Starting Up the Start-Up: Approaching the Angel Financing Round


This blog post picks up where the last post in this start-up series left off, with the assumption that the start-up has been in incorporated, completed its founders' round of financing, created an executive summary and pitch deck and is ready to begin the hunt for "angel" investors (as used in this post, the term angel investors will include all types of potential investors in a company's initial or seed round of funding, including founders' friends and family, "super-angels" and early stage funds). There are several different structures an angel or "seed round" can take -- among them, sale of common stock, sale of convertible notes, and sale of a "light" preferred stock. While ultimately, the investor group may have the final say over the structure of the financing, it makes sense to understand the alternatives in advance and approach investors with a clear plan in mind.

Sale of Common Stock. Historically, a start-up's very first round of financing was raised was raised from a small circle often including (if not limited to) the founders, their immediate friends and family and early advisors who have been providing input and guidance to the founders. For the sake of simplicity, this round was often structured as a sale of Common Stock at an agreed valuation. While this is an easy and inexpensive way to go, it provides investors with none of the rights that later investors in the company's preferred stock will have, and leaves them at risk of significant dilution if, in hindsight, the agreed valuation turns out to be too high in comparison with the next round of financing. From the company's perspective, you have now set a valuation for the common stock which acts as a precedent for the exercise price of stock options to be issued to advisors, consultants and early advisors. In practice, this may mean that these options will need to be priced at an exercise price that is higher than would have been the case if the company had pursued one of the alternative financing structures discussed below.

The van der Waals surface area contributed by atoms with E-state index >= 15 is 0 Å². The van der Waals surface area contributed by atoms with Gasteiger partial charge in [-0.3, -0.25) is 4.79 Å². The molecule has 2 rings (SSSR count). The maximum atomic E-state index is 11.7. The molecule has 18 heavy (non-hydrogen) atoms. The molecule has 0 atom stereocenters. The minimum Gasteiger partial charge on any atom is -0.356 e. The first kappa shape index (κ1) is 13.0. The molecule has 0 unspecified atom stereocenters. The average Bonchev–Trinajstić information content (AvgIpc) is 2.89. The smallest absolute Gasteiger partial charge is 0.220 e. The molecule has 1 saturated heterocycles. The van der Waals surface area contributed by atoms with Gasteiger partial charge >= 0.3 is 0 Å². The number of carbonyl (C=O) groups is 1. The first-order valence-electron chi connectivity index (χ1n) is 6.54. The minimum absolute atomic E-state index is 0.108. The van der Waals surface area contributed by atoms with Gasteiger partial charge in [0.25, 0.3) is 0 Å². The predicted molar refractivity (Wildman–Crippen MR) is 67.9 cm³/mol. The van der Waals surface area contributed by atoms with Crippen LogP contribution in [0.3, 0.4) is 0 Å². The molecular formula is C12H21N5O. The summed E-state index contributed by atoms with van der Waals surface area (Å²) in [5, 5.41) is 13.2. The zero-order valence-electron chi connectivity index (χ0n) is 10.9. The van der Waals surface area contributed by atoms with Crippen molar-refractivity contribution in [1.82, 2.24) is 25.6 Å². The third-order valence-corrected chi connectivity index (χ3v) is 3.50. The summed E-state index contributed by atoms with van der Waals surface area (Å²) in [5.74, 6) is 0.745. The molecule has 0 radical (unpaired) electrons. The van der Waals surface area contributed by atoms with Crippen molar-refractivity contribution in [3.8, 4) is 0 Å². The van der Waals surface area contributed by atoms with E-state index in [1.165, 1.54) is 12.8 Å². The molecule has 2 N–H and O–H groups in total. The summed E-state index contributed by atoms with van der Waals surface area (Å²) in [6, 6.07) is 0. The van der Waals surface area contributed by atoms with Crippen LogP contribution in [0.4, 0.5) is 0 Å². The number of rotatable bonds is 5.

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DISCLAIMER: Because of the generality of this update, the information provided herein may not be applicable in all situations and should not be acted upon without specific legal advice based on particular situations.

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